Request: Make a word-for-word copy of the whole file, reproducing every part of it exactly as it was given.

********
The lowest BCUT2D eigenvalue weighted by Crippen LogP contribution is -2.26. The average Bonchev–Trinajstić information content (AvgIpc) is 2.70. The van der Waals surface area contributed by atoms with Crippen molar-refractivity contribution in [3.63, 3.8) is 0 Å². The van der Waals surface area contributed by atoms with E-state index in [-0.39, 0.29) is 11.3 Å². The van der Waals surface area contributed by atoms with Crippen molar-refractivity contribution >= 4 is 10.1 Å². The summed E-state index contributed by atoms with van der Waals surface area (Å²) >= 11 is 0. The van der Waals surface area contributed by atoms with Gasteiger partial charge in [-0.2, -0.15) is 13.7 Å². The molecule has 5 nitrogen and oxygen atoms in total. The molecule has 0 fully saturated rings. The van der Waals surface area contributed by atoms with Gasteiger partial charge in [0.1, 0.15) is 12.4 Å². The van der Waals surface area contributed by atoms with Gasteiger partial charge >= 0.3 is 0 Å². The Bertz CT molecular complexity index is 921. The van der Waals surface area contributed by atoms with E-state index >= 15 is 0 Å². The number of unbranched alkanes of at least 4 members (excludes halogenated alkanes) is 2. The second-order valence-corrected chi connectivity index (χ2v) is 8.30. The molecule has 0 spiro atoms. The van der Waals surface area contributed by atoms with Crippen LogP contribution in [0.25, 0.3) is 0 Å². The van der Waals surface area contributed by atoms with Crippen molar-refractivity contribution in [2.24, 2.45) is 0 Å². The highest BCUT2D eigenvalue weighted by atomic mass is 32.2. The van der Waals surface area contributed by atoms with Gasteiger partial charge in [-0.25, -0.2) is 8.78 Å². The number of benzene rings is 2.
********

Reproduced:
The lowest BCUT2D eigenvalue weighted by Crippen LogP contribution is -2.26. The average Bonchev–Trinajstić information content (AvgIpc) is 2.70. The van der Waals surface area contributed by atoms with Crippen molar-refractivity contribution in [3.63, 3.8) is 0 Å². The van der Waals surface area contributed by atoms with E-state index in [-0.39, 0.29) is 11.3 Å². The van der Waals surface area contributed by atoms with Crippen molar-refractivity contribution >= 4 is 10.1 Å². The summed E-state index contributed by atoms with van der Waals surface area (Å²) >= 11 is 0. The van der Waals surface area contributed by atoms with Gasteiger partial charge in [-0.2, -0.15) is 13.7 Å². The molecule has 5 nitrogen and oxygen atoms in total. The molecule has 0 fully saturated rings. The van der Waals surface area contributed by atoms with Gasteiger partial charge in [0.1, 0.15) is 12.4 Å². The van der Waals surface area contributed by atoms with Gasteiger partial charge >= 0.3 is 0 Å². The Bertz CT molecular complexity index is 921. The van der Waals surface area contributed by atoms with E-state index >= 15 is 0 Å². The number of unbranched alkanes of at least 4 members (excludes halogenated alkanes) is 2. The second-order valence-corrected chi connectivity index (χ2v) is 8.30. The molecule has 0 spiro atoms. The van der Waals surface area contributed by atoms with Crippen LogP contribution in [0.25, 0.3) is 0 Å². The van der Waals surface area contributed by atoms with Crippen molar-refractivity contribution in [2.24, 2.45) is 0 Å². The highest BCUT2D eigenvalue weighted by atomic mass is 32.2. The van der Waals surface area contributed by atoms with Gasteiger partial charge in [-0.25, -0.2) is 8.78 Å². The number of benzene rings is 2.